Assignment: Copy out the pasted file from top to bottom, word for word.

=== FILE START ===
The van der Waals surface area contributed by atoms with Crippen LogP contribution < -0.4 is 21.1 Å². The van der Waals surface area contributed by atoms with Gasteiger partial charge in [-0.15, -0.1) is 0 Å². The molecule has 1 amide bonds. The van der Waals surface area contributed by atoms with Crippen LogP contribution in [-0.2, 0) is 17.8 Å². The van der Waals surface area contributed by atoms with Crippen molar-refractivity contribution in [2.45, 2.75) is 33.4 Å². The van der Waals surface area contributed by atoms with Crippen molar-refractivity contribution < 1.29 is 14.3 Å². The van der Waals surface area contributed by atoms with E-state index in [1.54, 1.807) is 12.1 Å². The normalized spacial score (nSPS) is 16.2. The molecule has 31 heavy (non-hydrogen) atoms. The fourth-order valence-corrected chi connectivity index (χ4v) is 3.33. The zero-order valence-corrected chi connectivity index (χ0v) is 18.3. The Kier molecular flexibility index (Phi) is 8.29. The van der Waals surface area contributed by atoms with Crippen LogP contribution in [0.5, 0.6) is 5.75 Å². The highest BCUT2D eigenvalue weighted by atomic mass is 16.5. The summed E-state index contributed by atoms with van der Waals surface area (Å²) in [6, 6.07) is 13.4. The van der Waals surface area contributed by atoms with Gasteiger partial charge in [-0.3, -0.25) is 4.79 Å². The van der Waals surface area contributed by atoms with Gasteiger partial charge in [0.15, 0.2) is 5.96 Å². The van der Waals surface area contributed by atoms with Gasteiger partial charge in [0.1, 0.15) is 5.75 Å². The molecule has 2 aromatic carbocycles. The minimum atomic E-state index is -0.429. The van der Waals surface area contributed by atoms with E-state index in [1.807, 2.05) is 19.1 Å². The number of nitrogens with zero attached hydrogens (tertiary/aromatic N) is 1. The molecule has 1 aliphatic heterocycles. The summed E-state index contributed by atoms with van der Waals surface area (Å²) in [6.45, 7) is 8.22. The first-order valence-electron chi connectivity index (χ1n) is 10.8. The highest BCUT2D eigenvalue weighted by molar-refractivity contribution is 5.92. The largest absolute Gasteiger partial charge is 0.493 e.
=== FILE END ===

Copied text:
The van der Waals surface area contributed by atoms with Crippen LogP contribution < -0.4 is 21.1 Å². The van der Waals surface area contributed by atoms with Gasteiger partial charge in [-0.15, -0.1) is 0 Å². The molecule has 1 amide bonds. The van der Waals surface area contributed by atoms with Crippen LogP contribution in [-0.2, 0) is 17.8 Å². The van der Waals surface area contributed by atoms with Crippen molar-refractivity contribution in [2.45, 2.75) is 33.4 Å². The van der Waals surface area contributed by atoms with Crippen molar-refractivity contribution < 1.29 is 14.3 Å². The van der Waals surface area contributed by atoms with E-state index in [1.54, 1.807) is 12.1 Å². The normalized spacial score (nSPS) is 16.2. The molecule has 31 heavy (non-hydrogen) atoms. The fourth-order valence-corrected chi connectivity index (χ4v) is 3.33. The zero-order valence-corrected chi connectivity index (χ0v) is 18.3. The Kier molecular flexibility index (Phi) is 8.29. The van der Waals surface area contributed by atoms with Crippen LogP contribution in [0.5, 0.6) is 5.75 Å². The highest BCUT2D eigenvalue weighted by atomic mass is 16.5. The summed E-state index contributed by atoms with van der Waals surface area (Å²) in [6, 6.07) is 13.4. The van der Waals surface area contributed by atoms with Gasteiger partial charge in [-0.3, -0.25) is 4.79 Å². The van der Waals surface area contributed by atoms with Gasteiger partial charge in [0.15, 0.2) is 5.96 Å². The van der Waals surface area contributed by atoms with Gasteiger partial charge in [0.1, 0.15) is 5.75 Å². The molecule has 2 aromatic carbocycles. The minimum atomic E-state index is -0.429. The van der Waals surface area contributed by atoms with E-state index in [1.807, 2.05) is 19.1 Å². The number of nitrogens with zero attached hydrogens (tertiary/aromatic N) is 1. The molecule has 1 aliphatic heterocycles. The summed E-state index contributed by atoms with van der Waals surface area (Å²) in [6.45, 7) is 8.22. The first-order valence-electron chi connectivity index (χ1n) is 10.8. The highest BCUT2D eigenvalue weighted by molar-refractivity contribution is 5.92. The largest absolute Gasteiger partial charge is 0.493 e.